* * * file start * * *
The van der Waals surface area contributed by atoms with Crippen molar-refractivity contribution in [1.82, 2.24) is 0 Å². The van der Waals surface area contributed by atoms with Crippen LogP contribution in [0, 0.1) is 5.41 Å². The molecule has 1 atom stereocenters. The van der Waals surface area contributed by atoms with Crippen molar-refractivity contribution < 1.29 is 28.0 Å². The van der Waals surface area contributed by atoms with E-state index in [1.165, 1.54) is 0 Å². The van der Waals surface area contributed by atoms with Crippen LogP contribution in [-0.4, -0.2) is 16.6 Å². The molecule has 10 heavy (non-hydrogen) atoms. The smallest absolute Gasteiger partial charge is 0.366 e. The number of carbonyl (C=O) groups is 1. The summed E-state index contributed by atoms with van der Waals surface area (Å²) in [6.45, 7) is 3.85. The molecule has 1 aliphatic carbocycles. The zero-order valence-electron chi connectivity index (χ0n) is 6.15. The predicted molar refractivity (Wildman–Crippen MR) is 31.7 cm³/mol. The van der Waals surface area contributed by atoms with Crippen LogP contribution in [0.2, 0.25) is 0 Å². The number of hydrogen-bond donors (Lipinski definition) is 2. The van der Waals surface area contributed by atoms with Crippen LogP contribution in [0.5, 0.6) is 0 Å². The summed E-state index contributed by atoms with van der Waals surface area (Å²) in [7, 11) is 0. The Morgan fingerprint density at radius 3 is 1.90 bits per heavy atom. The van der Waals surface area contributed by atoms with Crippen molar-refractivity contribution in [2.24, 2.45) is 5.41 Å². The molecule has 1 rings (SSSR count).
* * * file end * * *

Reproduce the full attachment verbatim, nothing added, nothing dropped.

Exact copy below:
The van der Waals surface area contributed by atoms with Crippen molar-refractivity contribution in [1.82, 2.24) is 0 Å². The van der Waals surface area contributed by atoms with Crippen LogP contribution in [0, 0.1) is 5.41 Å². The molecule has 1 atom stereocenters. The van der Waals surface area contributed by atoms with Crippen molar-refractivity contribution < 1.29 is 28.0 Å². The van der Waals surface area contributed by atoms with E-state index in [1.165, 1.54) is 0 Å². The van der Waals surface area contributed by atoms with Crippen LogP contribution in [-0.4, -0.2) is 16.6 Å². The molecule has 10 heavy (non-hydrogen) atoms. The smallest absolute Gasteiger partial charge is 0.366 e. The number of carbonyl (C=O) groups is 1. The summed E-state index contributed by atoms with van der Waals surface area (Å²) in [6.45, 7) is 3.85. The molecule has 1 aliphatic carbocycles. The zero-order valence-electron chi connectivity index (χ0n) is 6.15. The predicted molar refractivity (Wildman–Crippen MR) is 31.7 cm³/mol. The van der Waals surface area contributed by atoms with Crippen LogP contribution in [0.2, 0.25) is 0 Å². The number of hydrogen-bond donors (Lipinski definition) is 2. The van der Waals surface area contributed by atoms with Crippen LogP contribution in [0.5, 0.6) is 0 Å². The summed E-state index contributed by atoms with van der Waals surface area (Å²) in [7, 11) is 0. The Morgan fingerprint density at radius 3 is 1.90 bits per heavy atom. The van der Waals surface area contributed by atoms with Crippen molar-refractivity contribution in [2.24, 2.45) is 5.41 Å². The molecule has 1 rings (SSSR count).